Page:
The math is simple: one down, 199 to go. Last Friday (March 24), the UN Secretary-General submitted his first quarterly report to the UN Security Council on the implementation of Resolution 2334. Adopted in December, the Resolution “[r]eaffirms that the establishment by Israel of settlements in the Palestinian territory occupied since 1967, including East Jerusalem, has no legal validity and constitutes a flagrant violation under international law”. It further instructs the Secretary-General “to report to the Council every three months on the implementation of the provisions of the present resolution.”
Four reports a year over another half-century of occupation would add up to 200 documents (minus Friday’s report, that leaves 199 more to expect). How high could a pile of 200 such papers be? Probably lower than the rubble of a single demolished home in Palestine.
Yet UNSCR 2334 was not meant to generate reams of international paper over decades of more-of-the-same. Indeed, carefully articulated in the Resolution is an expression of this very novelty: for it is not only Israel – the occupying power – that will find within 2334 certain provisions that it is expected to implement, and has thus far failed to carry out, but also the entire international community.
Israel’s total non-compliance with the Resolution is as blatant as it was predictable: more demolitions, more settlement expansion, more impunity. This ongoing, gradual fragmentation of Palestine is not only an effective mechanism for controlling Palestinians but also the inevitable outcome of leveraging control over the 60% of the West Bank known as Area C, which Israel treats as its own despite refraining from formally annexing it.
All these manifestations of exploitation and control have gone on for many a decade. Yet UNSCR 2334 did not stop at reiterating the international “demand that Israel immediately and completely cease all settlement activities in the occupied Palestinian territory, including East Jerusalem.” It went further.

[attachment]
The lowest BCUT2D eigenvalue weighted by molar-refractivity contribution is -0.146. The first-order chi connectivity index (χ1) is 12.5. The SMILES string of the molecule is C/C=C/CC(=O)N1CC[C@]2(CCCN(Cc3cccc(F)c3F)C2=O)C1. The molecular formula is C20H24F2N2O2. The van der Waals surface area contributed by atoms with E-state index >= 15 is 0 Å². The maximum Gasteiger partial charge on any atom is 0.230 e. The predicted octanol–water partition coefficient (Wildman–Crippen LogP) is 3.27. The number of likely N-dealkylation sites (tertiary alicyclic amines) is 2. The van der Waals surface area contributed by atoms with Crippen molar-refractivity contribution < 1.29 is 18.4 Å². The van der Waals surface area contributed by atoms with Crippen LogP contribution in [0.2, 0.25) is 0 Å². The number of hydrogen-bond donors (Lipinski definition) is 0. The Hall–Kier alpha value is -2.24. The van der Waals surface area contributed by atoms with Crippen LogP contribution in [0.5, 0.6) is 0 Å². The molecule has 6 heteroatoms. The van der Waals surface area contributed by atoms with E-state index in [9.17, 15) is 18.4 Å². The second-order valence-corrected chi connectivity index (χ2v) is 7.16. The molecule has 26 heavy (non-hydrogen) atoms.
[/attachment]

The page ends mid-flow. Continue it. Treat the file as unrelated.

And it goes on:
The resolution called upon the global community and their governments to not stand idly by, but to meet the minimal moral and legal requirement of not being complicit, whether directly or indirectly, in this ongoing denial of human rights from an entire people. As stated in Section 5, it called “upon all States, bearing in mind paragraph 1 of this resolution, to distinguish, in their relevant dealings, between the territory of the State of Israel and the territories occupied since 1967.”
On that specific call to action, the Secretary-General’s report to the Council is very clear: “During the reporting period, there have been no developments related to Member States’ distinguishing, in their relevant dealings, between the territory of the State of Israel and the territories occupied in 1967.”
If the world ignores its own decisions, why shouldn’t Israel?
The report further details various negotiation efforts. To be sure, engagement between the parties, with the help of the international community, must be supported. But as long as the terms of engagement do not change, the results of these efforts are likely to repeat the failures of the past. Worse, they will provide further excuses not to act and will divert attention from the one process that is always advancing, always creating new facts on the ground, in the Occupied Territories.
The world can continue talking about the occupation over the next 199 quarterlies. Or, it can choose to act. The choice is between implementing Resolution 2334 – or allowing more rubble to replace what used to be a home, and more blood to flow instead of life.
One down, 199 to go, means that now is the time to act seriously upon UNSCR 2334. It is still possible for the world to demonstrate its sincerity about working against an occupation that has already lasted half a century. The resolution to act was already made in December; so far, the world has failed to implement it.
Three months in, Resolution 2334 is still a hopeful promise. Action will substantiate hope, and with time and commitment will bring about change. The rest is commentary.
Hagai El-Ad is the executive director of the human rights group B’Tselem.
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